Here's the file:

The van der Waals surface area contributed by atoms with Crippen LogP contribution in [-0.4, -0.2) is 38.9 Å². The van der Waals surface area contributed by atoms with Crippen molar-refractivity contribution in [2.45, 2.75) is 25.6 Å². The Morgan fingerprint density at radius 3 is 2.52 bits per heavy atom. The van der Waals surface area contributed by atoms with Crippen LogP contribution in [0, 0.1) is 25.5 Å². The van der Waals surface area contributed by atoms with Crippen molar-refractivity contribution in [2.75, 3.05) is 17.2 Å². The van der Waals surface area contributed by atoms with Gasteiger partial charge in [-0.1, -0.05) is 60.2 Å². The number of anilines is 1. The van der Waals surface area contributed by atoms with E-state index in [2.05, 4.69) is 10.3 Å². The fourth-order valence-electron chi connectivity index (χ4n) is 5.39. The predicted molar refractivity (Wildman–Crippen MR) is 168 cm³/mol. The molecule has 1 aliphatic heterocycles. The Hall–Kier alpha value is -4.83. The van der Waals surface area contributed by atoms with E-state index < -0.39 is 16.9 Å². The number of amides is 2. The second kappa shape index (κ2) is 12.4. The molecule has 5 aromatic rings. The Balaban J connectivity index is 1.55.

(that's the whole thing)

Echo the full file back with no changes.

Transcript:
The van der Waals surface area contributed by atoms with Crippen LogP contribution in [-0.4, -0.2) is 38.9 Å². The van der Waals surface area contributed by atoms with Crippen molar-refractivity contribution in [2.45, 2.75) is 25.6 Å². The Morgan fingerprint density at radius 3 is 2.52 bits per heavy atom. The van der Waals surface area contributed by atoms with Crippen LogP contribution in [0, 0.1) is 25.5 Å². The van der Waals surface area contributed by atoms with Crippen molar-refractivity contribution in [2.75, 3.05) is 17.2 Å². The van der Waals surface area contributed by atoms with Gasteiger partial charge in [-0.1, -0.05) is 60.2 Å². The number of anilines is 1. The van der Waals surface area contributed by atoms with E-state index in [2.05, 4.69) is 10.3 Å². The fourth-order valence-electron chi connectivity index (χ4n) is 5.39. The predicted molar refractivity (Wildman–Crippen MR) is 168 cm³/mol. The molecule has 1 aliphatic heterocycles. The Hall–Kier alpha value is -4.83. The van der Waals surface area contributed by atoms with E-state index < -0.39 is 16.9 Å². The number of amides is 2. The second kappa shape index (κ2) is 12.4. The molecule has 5 aromatic rings. The Balaban J connectivity index is 1.55.